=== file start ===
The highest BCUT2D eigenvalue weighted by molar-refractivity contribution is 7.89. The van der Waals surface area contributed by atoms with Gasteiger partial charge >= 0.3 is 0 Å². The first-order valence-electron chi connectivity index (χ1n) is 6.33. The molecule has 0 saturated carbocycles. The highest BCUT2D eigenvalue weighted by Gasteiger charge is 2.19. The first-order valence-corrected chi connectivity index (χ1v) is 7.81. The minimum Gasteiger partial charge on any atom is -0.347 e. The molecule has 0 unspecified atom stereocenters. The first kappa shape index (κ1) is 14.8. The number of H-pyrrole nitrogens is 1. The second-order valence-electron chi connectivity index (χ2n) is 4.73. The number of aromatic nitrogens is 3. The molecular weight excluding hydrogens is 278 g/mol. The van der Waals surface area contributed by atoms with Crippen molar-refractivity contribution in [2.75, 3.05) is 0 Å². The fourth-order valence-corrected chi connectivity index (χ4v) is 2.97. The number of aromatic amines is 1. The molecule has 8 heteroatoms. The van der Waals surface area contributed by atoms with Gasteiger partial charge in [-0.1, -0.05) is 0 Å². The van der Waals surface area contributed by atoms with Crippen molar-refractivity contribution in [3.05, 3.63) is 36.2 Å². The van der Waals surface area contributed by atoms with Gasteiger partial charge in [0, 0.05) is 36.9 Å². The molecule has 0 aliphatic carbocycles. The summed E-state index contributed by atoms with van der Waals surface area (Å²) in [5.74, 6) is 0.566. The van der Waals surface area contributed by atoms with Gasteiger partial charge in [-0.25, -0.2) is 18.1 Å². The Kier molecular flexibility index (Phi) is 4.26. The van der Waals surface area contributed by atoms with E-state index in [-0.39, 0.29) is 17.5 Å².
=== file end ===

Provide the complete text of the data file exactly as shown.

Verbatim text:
The highest BCUT2D eigenvalue weighted by molar-refractivity contribution is 7.89. The van der Waals surface area contributed by atoms with Gasteiger partial charge >= 0.3 is 0 Å². The first-order valence-electron chi connectivity index (χ1n) is 6.33. The molecule has 0 saturated carbocycles. The highest BCUT2D eigenvalue weighted by Gasteiger charge is 2.19. The first-order valence-corrected chi connectivity index (χ1v) is 7.81. The minimum Gasteiger partial charge on any atom is -0.347 e. The molecule has 0 unspecified atom stereocenters. The first kappa shape index (κ1) is 14.8. The number of H-pyrrole nitrogens is 1. The second-order valence-electron chi connectivity index (χ2n) is 4.73. The number of aromatic nitrogens is 3. The molecular weight excluding hydrogens is 278 g/mol. The van der Waals surface area contributed by atoms with Crippen molar-refractivity contribution in [2.75, 3.05) is 0 Å². The fourth-order valence-corrected chi connectivity index (χ4v) is 2.97. The number of aromatic amines is 1. The molecule has 8 heteroatoms. The van der Waals surface area contributed by atoms with Gasteiger partial charge in [-0.1, -0.05) is 0 Å². The van der Waals surface area contributed by atoms with Crippen molar-refractivity contribution in [3.05, 3.63) is 36.2 Å². The van der Waals surface area contributed by atoms with Gasteiger partial charge in [0, 0.05) is 36.9 Å². The molecule has 0 aliphatic carbocycles. The summed E-state index contributed by atoms with van der Waals surface area (Å²) in [5.74, 6) is 0.566. The van der Waals surface area contributed by atoms with Gasteiger partial charge in [-0.25, -0.2) is 18.1 Å². The Kier molecular flexibility index (Phi) is 4.26. The van der Waals surface area contributed by atoms with E-state index in [-0.39, 0.29) is 17.5 Å².